Why is advocacy needed to push the health frame?
In 2015, Former U.S. Surgeon General David Satcher wrote in the Kelly Report, “Public health is the collective effort of a society to create the conditions in which people can be healthy; relative to violence, the public health approach has never been fully implemented.” The CDC, our lead public health agency, historically provides frameworks and evidence to guide state and local governments to tackle some of greatest public health crises issues, including obesity, smoking, HIV, motor vehicle collisions, and now opioid overdose prevention.
In 1979, the first Healthy People Surgeon General’s Report identified stress and violent behavior as one of 15 priority areas for public health action. During the 1980s and early 90s, much progress was made by the CDC and communities across the country in better understanding and preventing violence.
Then in the early 1990s, evidence showed that guns in the home increased the risk of homicide and suicide. Driven by a powerful gun lobby led by the National Rifle Association, an amendment by a Congressman from Arizona banned gun violence research connected to advocacy and, subsequently, funding for research was cut from the CDC’s budget by Congress. Now 20 years later, public health practitioners and scientists have not been able to move forward in fully addressing gun violence as a health issue since then.
Not only did this halt the CDC’s ability to study gun violence as a public health issue, it also inhibited the CDC’s ability to provide any level of comprehensive plan or guidance to local governments on data collection and evidence-based interventions; similar to how the CDC has done for obesity, smoking, and HIV.
There is a void and it needs to be filled. We must not play oppression Olympics or partisan politics with gun violence. We need more people, political will, policies, systems, and resources focused on preventing the root causes of gun violence through a public health lens for all types of gun related deaths — homicides, suicides, police-related, and mass shootings. This will allow us to:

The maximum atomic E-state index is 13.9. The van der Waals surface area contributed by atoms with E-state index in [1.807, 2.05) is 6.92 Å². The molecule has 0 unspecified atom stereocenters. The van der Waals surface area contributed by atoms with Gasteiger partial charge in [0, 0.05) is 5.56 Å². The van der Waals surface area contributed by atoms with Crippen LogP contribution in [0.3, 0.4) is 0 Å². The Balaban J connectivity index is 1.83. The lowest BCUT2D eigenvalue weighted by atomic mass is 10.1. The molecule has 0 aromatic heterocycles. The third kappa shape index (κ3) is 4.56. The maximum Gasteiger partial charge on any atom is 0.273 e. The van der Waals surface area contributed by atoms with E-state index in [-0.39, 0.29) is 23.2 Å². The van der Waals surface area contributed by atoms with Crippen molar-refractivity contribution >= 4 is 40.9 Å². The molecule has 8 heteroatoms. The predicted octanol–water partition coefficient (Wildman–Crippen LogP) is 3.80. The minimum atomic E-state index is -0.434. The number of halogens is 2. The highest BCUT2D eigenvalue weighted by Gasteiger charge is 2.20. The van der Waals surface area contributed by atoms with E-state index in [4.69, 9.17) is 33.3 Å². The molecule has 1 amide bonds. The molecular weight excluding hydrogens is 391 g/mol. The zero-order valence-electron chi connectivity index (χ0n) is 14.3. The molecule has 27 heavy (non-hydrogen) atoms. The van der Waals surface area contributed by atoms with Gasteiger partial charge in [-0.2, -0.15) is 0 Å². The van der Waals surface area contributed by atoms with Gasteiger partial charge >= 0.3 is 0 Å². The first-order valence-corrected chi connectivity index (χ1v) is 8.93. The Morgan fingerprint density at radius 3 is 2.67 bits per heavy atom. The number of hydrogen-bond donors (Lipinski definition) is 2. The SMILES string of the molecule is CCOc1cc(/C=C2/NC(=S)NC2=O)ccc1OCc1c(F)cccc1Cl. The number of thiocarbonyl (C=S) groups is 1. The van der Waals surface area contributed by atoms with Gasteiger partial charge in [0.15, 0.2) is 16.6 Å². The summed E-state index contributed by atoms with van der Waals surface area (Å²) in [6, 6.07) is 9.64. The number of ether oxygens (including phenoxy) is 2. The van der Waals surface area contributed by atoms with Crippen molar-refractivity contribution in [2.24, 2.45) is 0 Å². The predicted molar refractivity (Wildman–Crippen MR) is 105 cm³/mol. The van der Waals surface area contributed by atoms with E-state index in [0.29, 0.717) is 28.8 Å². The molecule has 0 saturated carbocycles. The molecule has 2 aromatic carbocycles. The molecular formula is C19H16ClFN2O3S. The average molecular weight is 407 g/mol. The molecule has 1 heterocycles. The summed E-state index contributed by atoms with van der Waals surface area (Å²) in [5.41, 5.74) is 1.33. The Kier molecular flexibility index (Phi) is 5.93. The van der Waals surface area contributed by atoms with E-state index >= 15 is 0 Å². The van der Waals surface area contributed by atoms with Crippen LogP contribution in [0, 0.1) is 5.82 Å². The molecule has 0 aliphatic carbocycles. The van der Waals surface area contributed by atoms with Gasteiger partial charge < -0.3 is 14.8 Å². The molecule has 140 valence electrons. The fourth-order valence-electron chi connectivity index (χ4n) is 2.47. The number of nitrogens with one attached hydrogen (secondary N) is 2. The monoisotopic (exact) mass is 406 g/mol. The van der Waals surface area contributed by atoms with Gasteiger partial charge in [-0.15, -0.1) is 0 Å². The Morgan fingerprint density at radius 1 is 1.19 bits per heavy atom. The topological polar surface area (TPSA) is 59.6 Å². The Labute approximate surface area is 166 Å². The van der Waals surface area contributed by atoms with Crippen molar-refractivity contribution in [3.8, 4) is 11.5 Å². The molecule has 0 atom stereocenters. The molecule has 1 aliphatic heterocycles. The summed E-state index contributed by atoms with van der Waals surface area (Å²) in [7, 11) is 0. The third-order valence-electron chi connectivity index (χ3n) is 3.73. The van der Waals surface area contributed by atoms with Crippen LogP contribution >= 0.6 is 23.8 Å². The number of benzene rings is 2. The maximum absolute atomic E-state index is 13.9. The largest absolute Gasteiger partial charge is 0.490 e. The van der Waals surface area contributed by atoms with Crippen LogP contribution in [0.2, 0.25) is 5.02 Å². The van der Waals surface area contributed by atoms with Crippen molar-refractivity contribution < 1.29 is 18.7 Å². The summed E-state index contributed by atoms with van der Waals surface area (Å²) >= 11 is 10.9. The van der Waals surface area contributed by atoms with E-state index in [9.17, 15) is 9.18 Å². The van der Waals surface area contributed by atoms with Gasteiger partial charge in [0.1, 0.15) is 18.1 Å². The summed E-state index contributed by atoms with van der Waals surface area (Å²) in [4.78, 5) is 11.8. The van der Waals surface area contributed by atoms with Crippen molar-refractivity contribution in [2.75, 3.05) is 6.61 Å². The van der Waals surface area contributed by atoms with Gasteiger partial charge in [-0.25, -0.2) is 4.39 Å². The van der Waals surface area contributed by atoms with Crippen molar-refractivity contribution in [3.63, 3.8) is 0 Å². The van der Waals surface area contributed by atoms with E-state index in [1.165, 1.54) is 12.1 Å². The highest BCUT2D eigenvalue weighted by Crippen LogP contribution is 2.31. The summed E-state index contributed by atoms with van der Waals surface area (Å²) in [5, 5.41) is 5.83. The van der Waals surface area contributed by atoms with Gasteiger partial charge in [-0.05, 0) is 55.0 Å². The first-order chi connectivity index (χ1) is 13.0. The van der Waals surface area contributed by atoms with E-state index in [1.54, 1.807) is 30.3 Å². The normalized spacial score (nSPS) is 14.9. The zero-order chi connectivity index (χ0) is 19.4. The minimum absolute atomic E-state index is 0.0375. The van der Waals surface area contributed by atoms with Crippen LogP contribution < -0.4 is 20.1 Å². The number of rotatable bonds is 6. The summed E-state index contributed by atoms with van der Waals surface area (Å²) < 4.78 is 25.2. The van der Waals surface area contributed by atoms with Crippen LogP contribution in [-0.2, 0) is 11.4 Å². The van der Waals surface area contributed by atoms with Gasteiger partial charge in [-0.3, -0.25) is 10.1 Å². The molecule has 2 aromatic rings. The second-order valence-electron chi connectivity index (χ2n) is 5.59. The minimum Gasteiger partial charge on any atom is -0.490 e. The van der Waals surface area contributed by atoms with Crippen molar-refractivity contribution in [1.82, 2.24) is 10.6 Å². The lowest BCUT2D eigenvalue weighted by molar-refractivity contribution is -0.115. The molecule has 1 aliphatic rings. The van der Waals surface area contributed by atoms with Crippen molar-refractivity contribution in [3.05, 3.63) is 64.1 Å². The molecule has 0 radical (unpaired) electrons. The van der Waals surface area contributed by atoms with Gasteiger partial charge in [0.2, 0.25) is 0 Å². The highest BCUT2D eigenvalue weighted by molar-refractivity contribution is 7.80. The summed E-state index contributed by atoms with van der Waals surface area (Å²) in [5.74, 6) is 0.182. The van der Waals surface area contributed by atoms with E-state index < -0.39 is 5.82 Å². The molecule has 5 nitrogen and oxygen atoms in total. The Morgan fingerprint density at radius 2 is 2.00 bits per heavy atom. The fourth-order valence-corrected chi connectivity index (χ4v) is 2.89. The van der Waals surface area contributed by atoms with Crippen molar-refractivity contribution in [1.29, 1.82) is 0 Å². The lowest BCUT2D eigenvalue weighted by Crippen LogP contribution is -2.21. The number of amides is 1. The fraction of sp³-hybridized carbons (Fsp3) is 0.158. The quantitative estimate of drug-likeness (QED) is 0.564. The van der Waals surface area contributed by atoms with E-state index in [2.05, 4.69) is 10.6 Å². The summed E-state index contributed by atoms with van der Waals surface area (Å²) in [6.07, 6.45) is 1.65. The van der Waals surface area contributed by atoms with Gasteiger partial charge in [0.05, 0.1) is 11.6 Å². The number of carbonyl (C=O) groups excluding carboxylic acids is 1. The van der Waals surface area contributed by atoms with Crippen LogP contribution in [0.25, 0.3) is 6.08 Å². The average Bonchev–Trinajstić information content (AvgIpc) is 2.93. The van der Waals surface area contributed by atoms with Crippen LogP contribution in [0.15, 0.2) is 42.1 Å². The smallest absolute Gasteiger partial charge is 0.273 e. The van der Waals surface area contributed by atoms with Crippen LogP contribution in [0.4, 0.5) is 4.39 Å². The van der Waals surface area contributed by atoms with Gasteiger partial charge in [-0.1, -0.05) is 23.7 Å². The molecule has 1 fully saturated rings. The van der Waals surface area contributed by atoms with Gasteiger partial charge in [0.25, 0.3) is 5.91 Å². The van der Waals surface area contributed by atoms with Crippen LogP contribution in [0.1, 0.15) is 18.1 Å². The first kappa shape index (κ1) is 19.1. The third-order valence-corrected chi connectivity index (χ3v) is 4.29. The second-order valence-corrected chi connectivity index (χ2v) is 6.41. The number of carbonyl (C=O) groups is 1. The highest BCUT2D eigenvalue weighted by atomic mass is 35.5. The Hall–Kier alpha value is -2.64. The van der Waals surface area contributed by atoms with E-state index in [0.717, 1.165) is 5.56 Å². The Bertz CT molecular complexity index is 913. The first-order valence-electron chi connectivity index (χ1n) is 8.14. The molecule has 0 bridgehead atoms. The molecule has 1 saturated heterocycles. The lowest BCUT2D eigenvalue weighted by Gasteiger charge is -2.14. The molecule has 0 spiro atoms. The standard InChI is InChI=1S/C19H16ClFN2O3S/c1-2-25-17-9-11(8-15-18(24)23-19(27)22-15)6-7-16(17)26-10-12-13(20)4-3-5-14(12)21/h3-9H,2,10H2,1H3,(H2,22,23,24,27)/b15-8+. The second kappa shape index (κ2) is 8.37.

- Have more useful data by setting up more collection and surveillance systems. Data will help us look at the health of whole populations, define why violence happens, analyze contributing factors (from structural to proximal), consider the influence of family and social networks in various regions across the country, prioritize which factors we can do something about, develop interventions, and study the effectiveness of these interventions (whether policy, research, or programs).
- Develop and implement policies that advance health justice, support health approaches to gun violence prevention, and dismantle the policies that perpetuate structural violence and worsen inequities.
- Protect our hospitals, schools, and other institutions by strengthening our ability and capacity to evaluate, respond to, and set up emergency preparedness and response systems.
- Deal with stress and trauma associated with gun violence by integrating trauma-informed practice, behavioral and mental health methods that respond to immediate and long-term needs, toxic stress and promote healing associated with trauma.
- Work across sectors to develop partnerships and alliancesandbe inclusive ofthose impacted the most by gun violence in developing interventions. We must engage community residents, community-based and faith-based organizations, coalitions, academia, and media in plans to see violence not as an inevitable consequence of modern life, but as a problem that can be understood and changed.